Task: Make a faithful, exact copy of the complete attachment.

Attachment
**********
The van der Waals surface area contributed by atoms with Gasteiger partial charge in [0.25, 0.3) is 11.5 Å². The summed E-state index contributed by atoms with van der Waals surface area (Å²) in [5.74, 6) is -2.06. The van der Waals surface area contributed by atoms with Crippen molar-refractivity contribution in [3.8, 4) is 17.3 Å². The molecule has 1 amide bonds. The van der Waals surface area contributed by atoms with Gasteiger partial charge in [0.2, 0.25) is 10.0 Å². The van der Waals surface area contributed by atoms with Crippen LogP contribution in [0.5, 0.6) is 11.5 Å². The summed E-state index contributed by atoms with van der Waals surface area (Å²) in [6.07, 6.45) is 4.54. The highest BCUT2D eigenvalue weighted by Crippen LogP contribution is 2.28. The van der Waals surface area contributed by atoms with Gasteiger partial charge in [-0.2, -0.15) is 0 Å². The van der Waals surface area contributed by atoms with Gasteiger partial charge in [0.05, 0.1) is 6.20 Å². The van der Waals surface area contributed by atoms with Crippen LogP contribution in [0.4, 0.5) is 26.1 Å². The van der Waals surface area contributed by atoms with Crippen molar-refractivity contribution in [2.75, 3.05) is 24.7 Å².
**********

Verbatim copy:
The van der Waals surface area contributed by atoms with Gasteiger partial charge in [0.25, 0.3) is 11.5 Å². The summed E-state index contributed by atoms with van der Waals surface area (Å²) in [5.74, 6) is -2.06. The van der Waals surface area contributed by atoms with Crippen molar-refractivity contribution in [3.8, 4) is 17.3 Å². The molecule has 1 amide bonds. The van der Waals surface area contributed by atoms with Gasteiger partial charge in [0.2, 0.25) is 10.0 Å². The van der Waals surface area contributed by atoms with Crippen LogP contribution in [0.5, 0.6) is 11.5 Å². The summed E-state index contributed by atoms with van der Waals surface area (Å²) in [6.07, 6.45) is 4.54. The highest BCUT2D eigenvalue weighted by Crippen LogP contribution is 2.28. The van der Waals surface area contributed by atoms with Gasteiger partial charge in [-0.2, -0.15) is 0 Å². The van der Waals surface area contributed by atoms with Gasteiger partial charge in [0.05, 0.1) is 6.20 Å². The van der Waals surface area contributed by atoms with Crippen LogP contribution in [0.4, 0.5) is 26.1 Å². The van der Waals surface area contributed by atoms with Crippen molar-refractivity contribution in [2.75, 3.05) is 24.7 Å².